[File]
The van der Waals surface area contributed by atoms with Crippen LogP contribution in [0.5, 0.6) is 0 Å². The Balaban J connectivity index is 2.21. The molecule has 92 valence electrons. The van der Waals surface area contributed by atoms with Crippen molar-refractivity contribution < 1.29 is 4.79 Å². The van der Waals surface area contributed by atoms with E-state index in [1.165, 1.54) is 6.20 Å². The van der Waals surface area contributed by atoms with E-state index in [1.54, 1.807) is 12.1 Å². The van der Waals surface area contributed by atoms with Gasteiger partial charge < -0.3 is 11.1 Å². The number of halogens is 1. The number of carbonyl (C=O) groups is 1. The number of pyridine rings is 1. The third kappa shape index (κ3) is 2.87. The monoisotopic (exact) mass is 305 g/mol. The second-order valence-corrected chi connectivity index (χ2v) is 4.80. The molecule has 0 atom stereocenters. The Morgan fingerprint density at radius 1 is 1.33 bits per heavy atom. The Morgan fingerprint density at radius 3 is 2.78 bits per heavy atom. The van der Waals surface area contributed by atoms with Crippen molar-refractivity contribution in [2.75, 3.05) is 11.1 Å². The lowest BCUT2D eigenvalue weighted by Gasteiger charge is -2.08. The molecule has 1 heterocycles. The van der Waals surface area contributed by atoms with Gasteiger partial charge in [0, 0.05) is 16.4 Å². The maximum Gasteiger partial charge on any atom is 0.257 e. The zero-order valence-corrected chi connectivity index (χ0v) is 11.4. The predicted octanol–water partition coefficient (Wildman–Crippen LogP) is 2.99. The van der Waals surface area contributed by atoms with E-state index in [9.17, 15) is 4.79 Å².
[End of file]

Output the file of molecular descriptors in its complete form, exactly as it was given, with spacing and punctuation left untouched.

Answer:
The van der Waals surface area contributed by atoms with Crippen LogP contribution in [0.5, 0.6) is 0 Å². The Balaban J connectivity index is 2.21. The molecule has 92 valence electrons. The van der Waals surface area contributed by atoms with Crippen molar-refractivity contribution < 1.29 is 4.79 Å². The van der Waals surface area contributed by atoms with E-state index in [1.165, 1.54) is 6.20 Å². The van der Waals surface area contributed by atoms with E-state index in [1.54, 1.807) is 12.1 Å². The van der Waals surface area contributed by atoms with Gasteiger partial charge < -0.3 is 11.1 Å². The number of halogens is 1. The number of carbonyl (C=O) groups is 1. The number of pyridine rings is 1. The third kappa shape index (κ3) is 2.87. The monoisotopic (exact) mass is 305 g/mol. The second-order valence-corrected chi connectivity index (χ2v) is 4.80. The molecule has 0 atom stereocenters. The Morgan fingerprint density at radius 1 is 1.33 bits per heavy atom. The Morgan fingerprint density at radius 3 is 2.78 bits per heavy atom. The van der Waals surface area contributed by atoms with Crippen molar-refractivity contribution in [2.75, 3.05) is 11.1 Å². The lowest BCUT2D eigenvalue weighted by Gasteiger charge is -2.08. The molecule has 1 heterocycles. The van der Waals surface area contributed by atoms with Gasteiger partial charge in [0, 0.05) is 16.4 Å². The maximum Gasteiger partial charge on any atom is 0.257 e. The zero-order valence-corrected chi connectivity index (χ0v) is 11.4. The predicted octanol–water partition coefficient (Wildman–Crippen LogP) is 2.99. The van der Waals surface area contributed by atoms with E-state index in [9.17, 15) is 4.79 Å².